Aretas Blood

Aretas Blood

Birth
Weathersfield, Windsor County, Vermont, USA
Death 24 Nov 1897 (aged 81)
Manchester, Hillsborough County, New Hampshire, USA
Burial Manchester, Hillsborough County, New Hampshire, USA
Memorial ID 51160527 · View Source
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Aretas Blood, whose death November 24, 1897, deprived Manchester of one her largest manufacturers and best of influential citizens, was born in Weathersfield, Vermont, October 8, 1816, son of Nathaniel and Roxellana (Proctor) Blood. He came of sturdy New England stock, being a decended from James Blood who came to this country from England and settled in Concord, Massachusetts, in 1639. The family was prominent in the early history of Groton and Pepperell, Massachusetts, and in the days of the Revolution gave its quota of soldiers to the Patriots' Army; Sewell Blood, grandfather of the subject of this sketch, being one of those who served in this war. His son Nathaniel, died in Waltham, Massachusetts, in 1876, having reached the advanced age of eighty-seven years. Aretas Blood spent his boyhood upon his father's farm, taking advantage of the schools of the town and bearing his full share of the toil of the farm. At the age of seventeen he was apprenticed to a blacksmith, and worked at the forge for two years and a half, and then turned to something a little broader which gave him more opportunity for the exercise of his mechanical and inventive bent. In 1840 he went to Evansville, Indiana, where for a year he followed his trade of machinist. Upon his return to the East he was employed successfully in North Chelmsford, Lowell, and Lawrence, Massachusetts, where in the latter place he was given charge of the manufacturer of the tools, implements, and machinery for a large machine shop then in course of erection. His ability and industry won him promotion, and soon he assumed the management of the establishment. Mr. Blood removed to Manchester in September, 1853 where, associated with Oliver W. Bailey, he established the Vulcan works, under the firm name of Baily, Blood & Company. The business being the manufacturer of locomotives. In the Spring of 1854 new buildings were erected, and in the same year the company was incorporated as Manchester Locomotive Works, with Oliver Baily as its first Agent. He was succeeeded by Mr. Blood three years later. The company's operations grew steadily producing a hundred of fire engines a year, besides other fire appratus, hose carriages, etc. Mr. Blood built the first horseless engine used in this country. The locomotive departments of the works has a capacity of being characterized by great executive ability, indomitable industry, foresight, good judgment, and sound common sense. Mr. Blood was also President and Treasurer of the Nashua Iron and Steel Company; President of the Ames Manufacturing Company of Chicopee, Mass; Treasurer of Globe Nail Company of Boston, Mass; President of the Amoskeag Paper Company of Manchester; Owner/Treasurer of the Manchester Hardware Company of Manchester; Treasurer and Principal Owner of the Manchester Sash and Blind Company, Manchester; President of and Owner of the H. H. Piper Company; Manchester which manufacturers axe handles, spokes, base-ball bats and the like; Director of the Merrimack River Bank from 1860-1868; Director of the Manchester National Bank from 1874 to 1877, and from that time until his death President of the Second National Bank; Director of the Wakefield Rattan Company of Boston, Massachusetts; the largest stockholder and President of the Columbia Cotton Mills of Columbia, SC; also connected with the Water Power Company of the same place; Vice-President and Director of the Burgess Sulphite Fibre Company of Berlin, NH; owner of a large peg mill in Lisbon, the largest NH stockholder of the Manchester Mills, and was elected President of the same succeedig Dexter Richards, receiving a re-eletion; and Director of the Boston & Maine Railroad for several years. How Mr. Blood retained his active control of these interests, which only increased with years, nobody knows. Age brought him no rest, for his indomitable determination and will would not let him retire. The methods of the modern business man he never used. He knew no private secretary, no stenographer awaited his call, no typewriter clicked of his business letters. Much of his success he attributed to the early training he received from his mother. In politics Mr. Blood was a staunch Republician. His first vote was cast for William Henry Harrison. While he was never very active in politics his endorsement always carried weight and he served in a number of offices. He was twice Alderman, and was a Garfield Elector. Although unostentatious in his charities he gave liberally to all worthy objects that met his approval. An instance of his generousity was the gift of the Woman's Aid and Relief Society of Manchester of twenty-five thousand dollars, which made it possible to acquire the building now used as its home. Mr. Blood married September 4, 1845, Lavania Kimball. He had two daughters: Nora, the wife of Frank P Carpenter and Emma, wife of Dr. L. Melville French. Information compiled from Men of Progress, Biographical Sketches & Portraits of Leaders in Business and Professional Life and in and out of the State of NH, compiled under the Supervision of Richard Herndon, Edited under the auspicous of the Manchester Union. Boston, New England Magazine 1898, copyright 1898 by Richard Herndon, Rumford Printing Co. Concord, NH.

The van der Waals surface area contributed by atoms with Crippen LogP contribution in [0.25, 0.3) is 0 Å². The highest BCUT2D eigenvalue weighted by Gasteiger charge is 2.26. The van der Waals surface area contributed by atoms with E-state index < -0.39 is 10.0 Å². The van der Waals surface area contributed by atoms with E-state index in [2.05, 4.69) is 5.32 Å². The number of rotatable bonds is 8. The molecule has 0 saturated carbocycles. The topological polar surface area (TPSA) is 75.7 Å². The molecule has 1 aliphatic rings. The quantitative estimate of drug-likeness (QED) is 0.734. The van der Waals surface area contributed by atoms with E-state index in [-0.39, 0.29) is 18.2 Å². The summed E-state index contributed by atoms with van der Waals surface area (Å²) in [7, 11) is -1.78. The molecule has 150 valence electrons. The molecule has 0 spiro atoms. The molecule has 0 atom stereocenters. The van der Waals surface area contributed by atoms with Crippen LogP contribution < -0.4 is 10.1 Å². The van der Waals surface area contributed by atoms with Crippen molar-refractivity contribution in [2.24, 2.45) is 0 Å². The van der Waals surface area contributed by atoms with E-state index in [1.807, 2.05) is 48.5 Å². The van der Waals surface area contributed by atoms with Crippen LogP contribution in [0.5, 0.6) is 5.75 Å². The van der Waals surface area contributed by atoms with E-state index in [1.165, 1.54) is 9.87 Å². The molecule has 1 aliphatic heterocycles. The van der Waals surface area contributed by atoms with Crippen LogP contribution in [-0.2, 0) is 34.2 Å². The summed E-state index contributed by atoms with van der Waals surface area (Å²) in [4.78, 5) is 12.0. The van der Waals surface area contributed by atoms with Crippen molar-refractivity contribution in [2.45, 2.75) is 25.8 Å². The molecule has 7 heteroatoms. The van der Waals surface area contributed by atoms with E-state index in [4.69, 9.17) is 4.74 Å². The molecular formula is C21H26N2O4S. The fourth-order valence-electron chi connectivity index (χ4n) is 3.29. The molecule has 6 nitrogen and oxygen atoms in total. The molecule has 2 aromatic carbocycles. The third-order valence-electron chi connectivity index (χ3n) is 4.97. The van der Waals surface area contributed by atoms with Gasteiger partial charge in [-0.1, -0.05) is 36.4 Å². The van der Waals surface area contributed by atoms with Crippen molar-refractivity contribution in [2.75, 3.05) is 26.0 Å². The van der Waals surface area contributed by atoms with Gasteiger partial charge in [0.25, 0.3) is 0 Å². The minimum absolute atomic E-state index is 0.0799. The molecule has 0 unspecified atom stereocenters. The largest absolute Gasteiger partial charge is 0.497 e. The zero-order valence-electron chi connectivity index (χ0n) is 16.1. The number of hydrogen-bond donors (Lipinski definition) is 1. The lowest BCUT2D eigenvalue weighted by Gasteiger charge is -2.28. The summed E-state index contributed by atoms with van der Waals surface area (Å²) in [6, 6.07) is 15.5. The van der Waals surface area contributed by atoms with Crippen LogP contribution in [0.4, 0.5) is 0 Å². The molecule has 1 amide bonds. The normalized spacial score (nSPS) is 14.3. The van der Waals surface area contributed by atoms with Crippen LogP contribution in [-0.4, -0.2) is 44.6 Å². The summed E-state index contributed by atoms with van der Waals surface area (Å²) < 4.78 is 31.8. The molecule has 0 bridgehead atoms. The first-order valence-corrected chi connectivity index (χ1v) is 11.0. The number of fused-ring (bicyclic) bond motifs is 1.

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  • Maintained by: Pat Van Den Berghe
  • Originally Created by: Debra Burbank
  • Added: 15 Apr 2010
  • Find A Grave Memorial 51160527
  • Find A Grave, database and images (https://www.findagrave.com : accessed ), memorial page for Aretas Blood (16 Oct 1816–24 Nov 1897), Find A Grave Memorial no. 51160527, citing Valley Cemetery, Manchester, Hillsborough County, New Hampshire, USA ; Maintained by Pat Van Den Berghe (contributor 47310624) .